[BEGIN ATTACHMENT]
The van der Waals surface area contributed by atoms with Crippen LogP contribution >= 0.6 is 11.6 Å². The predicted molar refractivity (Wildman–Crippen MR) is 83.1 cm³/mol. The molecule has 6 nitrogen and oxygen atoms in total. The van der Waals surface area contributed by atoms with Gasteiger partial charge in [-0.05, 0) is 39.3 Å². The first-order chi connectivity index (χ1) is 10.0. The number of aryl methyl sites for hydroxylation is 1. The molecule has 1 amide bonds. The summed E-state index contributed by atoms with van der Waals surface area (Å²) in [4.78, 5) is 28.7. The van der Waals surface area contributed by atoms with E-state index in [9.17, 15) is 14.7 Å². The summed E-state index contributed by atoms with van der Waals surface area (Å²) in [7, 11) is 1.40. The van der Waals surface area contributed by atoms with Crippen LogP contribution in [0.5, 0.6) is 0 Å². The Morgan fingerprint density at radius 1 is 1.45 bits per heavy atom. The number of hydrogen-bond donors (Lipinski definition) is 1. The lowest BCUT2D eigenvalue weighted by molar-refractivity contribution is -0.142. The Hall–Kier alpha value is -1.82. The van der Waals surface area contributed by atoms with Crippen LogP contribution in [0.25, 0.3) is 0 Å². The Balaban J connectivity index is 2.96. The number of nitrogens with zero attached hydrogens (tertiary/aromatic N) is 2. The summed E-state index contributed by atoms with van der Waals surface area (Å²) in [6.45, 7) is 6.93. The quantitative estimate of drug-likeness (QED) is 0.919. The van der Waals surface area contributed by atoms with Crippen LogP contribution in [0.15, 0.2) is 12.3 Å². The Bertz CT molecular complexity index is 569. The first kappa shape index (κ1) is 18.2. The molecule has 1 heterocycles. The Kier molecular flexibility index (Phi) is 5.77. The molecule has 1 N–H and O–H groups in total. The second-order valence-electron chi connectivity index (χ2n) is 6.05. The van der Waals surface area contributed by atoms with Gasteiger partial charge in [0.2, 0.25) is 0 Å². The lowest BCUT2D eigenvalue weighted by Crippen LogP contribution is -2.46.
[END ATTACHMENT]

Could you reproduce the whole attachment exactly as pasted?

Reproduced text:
The van der Waals surface area contributed by atoms with Crippen LogP contribution >= 0.6 is 11.6 Å². The predicted molar refractivity (Wildman–Crippen MR) is 83.1 cm³/mol. The molecule has 6 nitrogen and oxygen atoms in total. The van der Waals surface area contributed by atoms with Gasteiger partial charge in [-0.05, 0) is 39.3 Å². The first-order chi connectivity index (χ1) is 10.0. The number of aryl methyl sites for hydroxylation is 1. The molecule has 1 amide bonds. The summed E-state index contributed by atoms with van der Waals surface area (Å²) in [4.78, 5) is 28.7. The van der Waals surface area contributed by atoms with E-state index in [9.17, 15) is 14.7 Å². The summed E-state index contributed by atoms with van der Waals surface area (Å²) in [7, 11) is 1.40. The van der Waals surface area contributed by atoms with Crippen LogP contribution in [0.5, 0.6) is 0 Å². The Morgan fingerprint density at radius 1 is 1.45 bits per heavy atom. The number of hydrogen-bond donors (Lipinski definition) is 1. The lowest BCUT2D eigenvalue weighted by molar-refractivity contribution is -0.142. The Hall–Kier alpha value is -1.82. The van der Waals surface area contributed by atoms with Crippen LogP contribution in [0.25, 0.3) is 0 Å². The Balaban J connectivity index is 2.96. The number of nitrogens with zero attached hydrogens (tertiary/aromatic N) is 2. The summed E-state index contributed by atoms with van der Waals surface area (Å²) in [6.45, 7) is 6.93. The quantitative estimate of drug-likeness (QED) is 0.919. The van der Waals surface area contributed by atoms with Crippen LogP contribution in [0.15, 0.2) is 12.3 Å². The Bertz CT molecular complexity index is 569. The first kappa shape index (κ1) is 18.2. The molecule has 1 heterocycles. The Kier molecular flexibility index (Phi) is 5.77. The molecule has 1 N–H and O–H groups in total. The second-order valence-electron chi connectivity index (χ2n) is 6.05. The van der Waals surface area contributed by atoms with Gasteiger partial charge in [0.2, 0.25) is 0 Å². The lowest BCUT2D eigenvalue weighted by Crippen LogP contribution is -2.46.